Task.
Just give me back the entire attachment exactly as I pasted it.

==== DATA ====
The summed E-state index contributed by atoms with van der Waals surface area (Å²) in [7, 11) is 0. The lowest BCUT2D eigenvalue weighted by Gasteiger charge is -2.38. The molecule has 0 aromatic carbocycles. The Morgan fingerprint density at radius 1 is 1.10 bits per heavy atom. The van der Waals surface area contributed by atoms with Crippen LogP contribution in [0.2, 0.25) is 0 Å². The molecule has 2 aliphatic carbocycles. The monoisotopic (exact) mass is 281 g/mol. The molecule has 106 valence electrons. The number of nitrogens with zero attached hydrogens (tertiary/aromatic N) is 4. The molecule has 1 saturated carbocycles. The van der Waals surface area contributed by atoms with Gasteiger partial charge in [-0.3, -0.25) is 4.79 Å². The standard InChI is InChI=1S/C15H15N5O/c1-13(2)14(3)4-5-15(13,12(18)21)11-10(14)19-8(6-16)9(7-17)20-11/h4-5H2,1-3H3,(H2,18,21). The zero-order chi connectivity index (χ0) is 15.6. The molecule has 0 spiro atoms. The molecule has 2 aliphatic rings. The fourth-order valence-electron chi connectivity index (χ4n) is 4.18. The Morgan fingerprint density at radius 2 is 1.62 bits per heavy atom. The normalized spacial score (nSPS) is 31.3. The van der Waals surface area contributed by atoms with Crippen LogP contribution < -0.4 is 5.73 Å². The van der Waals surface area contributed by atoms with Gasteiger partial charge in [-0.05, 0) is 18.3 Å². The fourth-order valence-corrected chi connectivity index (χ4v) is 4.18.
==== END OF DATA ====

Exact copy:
The summed E-state index contributed by atoms with van der Waals surface area (Å²) in [7, 11) is 0. The lowest BCUT2D eigenvalue weighted by Gasteiger charge is -2.38. The molecule has 0 aromatic carbocycles. The Morgan fingerprint density at radius 1 is 1.10 bits per heavy atom. The van der Waals surface area contributed by atoms with Crippen LogP contribution in [0.2, 0.25) is 0 Å². The molecule has 2 aliphatic carbocycles. The monoisotopic (exact) mass is 281 g/mol. The molecule has 106 valence electrons. The number of nitrogens with zero attached hydrogens (tertiary/aromatic N) is 4. The molecule has 1 saturated carbocycles. The van der Waals surface area contributed by atoms with Gasteiger partial charge in [-0.3, -0.25) is 4.79 Å². The standard InChI is InChI=1S/C15H15N5O/c1-13(2)14(3)4-5-15(13,12(18)21)11-10(14)19-8(6-16)9(7-17)20-11/h4-5H2,1-3H3,(H2,18,21). The zero-order chi connectivity index (χ0) is 15.6. The molecule has 0 spiro atoms. The molecule has 2 aliphatic rings. The fourth-order valence-electron chi connectivity index (χ4n) is 4.18. The Morgan fingerprint density at radius 2 is 1.62 bits per heavy atom. The normalized spacial score (nSPS) is 31.3. The van der Waals surface area contributed by atoms with Crippen LogP contribution < -0.4 is 5.73 Å². The van der Waals surface area contributed by atoms with Gasteiger partial charge in [-0.05, 0) is 18.3 Å². The fourth-order valence-corrected chi connectivity index (χ4v) is 4.18.